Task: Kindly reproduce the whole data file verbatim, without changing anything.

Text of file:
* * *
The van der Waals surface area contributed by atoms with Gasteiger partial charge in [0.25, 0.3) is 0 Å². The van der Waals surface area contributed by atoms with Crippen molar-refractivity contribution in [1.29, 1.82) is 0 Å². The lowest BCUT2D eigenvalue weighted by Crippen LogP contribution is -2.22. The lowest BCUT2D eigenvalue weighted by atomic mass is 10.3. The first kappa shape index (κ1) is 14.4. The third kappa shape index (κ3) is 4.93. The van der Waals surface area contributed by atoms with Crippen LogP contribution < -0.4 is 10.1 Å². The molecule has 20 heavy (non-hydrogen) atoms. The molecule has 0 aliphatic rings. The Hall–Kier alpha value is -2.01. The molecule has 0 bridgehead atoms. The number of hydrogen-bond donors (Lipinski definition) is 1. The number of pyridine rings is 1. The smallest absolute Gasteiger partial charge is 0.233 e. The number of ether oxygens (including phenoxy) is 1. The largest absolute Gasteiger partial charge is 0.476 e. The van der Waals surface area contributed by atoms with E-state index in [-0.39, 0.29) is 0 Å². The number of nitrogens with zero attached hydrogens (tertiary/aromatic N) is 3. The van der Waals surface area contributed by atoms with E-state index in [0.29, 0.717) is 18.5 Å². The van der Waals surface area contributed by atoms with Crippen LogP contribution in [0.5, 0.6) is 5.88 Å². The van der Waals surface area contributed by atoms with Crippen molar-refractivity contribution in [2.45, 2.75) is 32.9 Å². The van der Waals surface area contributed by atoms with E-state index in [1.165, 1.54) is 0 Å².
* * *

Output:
The van der Waals surface area contributed by atoms with Gasteiger partial charge in [0.25, 0.3) is 0 Å². The van der Waals surface area contributed by atoms with Crippen molar-refractivity contribution in [1.29, 1.82) is 0 Å². The lowest BCUT2D eigenvalue weighted by Crippen LogP contribution is -2.22. The lowest BCUT2D eigenvalue weighted by atomic mass is 10.3. The first kappa shape index (κ1) is 14.4. The third kappa shape index (κ3) is 4.93. The van der Waals surface area contributed by atoms with Crippen LogP contribution < -0.4 is 10.1 Å². The molecule has 20 heavy (non-hydrogen) atoms. The molecule has 0 aliphatic rings. The Hall–Kier alpha value is -2.01. The molecule has 0 bridgehead atoms. The number of hydrogen-bond donors (Lipinski definition) is 1. The number of pyridine rings is 1. The smallest absolute Gasteiger partial charge is 0.233 e. The number of ether oxygens (including phenoxy) is 1. The largest absolute Gasteiger partial charge is 0.476 e. The van der Waals surface area contributed by atoms with E-state index in [-0.39, 0.29) is 0 Å². The number of nitrogens with zero attached hydrogens (tertiary/aromatic N) is 3. The van der Waals surface area contributed by atoms with E-state index in [0.29, 0.717) is 18.5 Å². The van der Waals surface area contributed by atoms with Crippen LogP contribution in [0.5, 0.6) is 5.88 Å². The van der Waals surface area contributed by atoms with Crippen molar-refractivity contribution in [2.45, 2.75) is 32.9 Å². The van der Waals surface area contributed by atoms with E-state index in [1.165, 1.54) is 0 Å².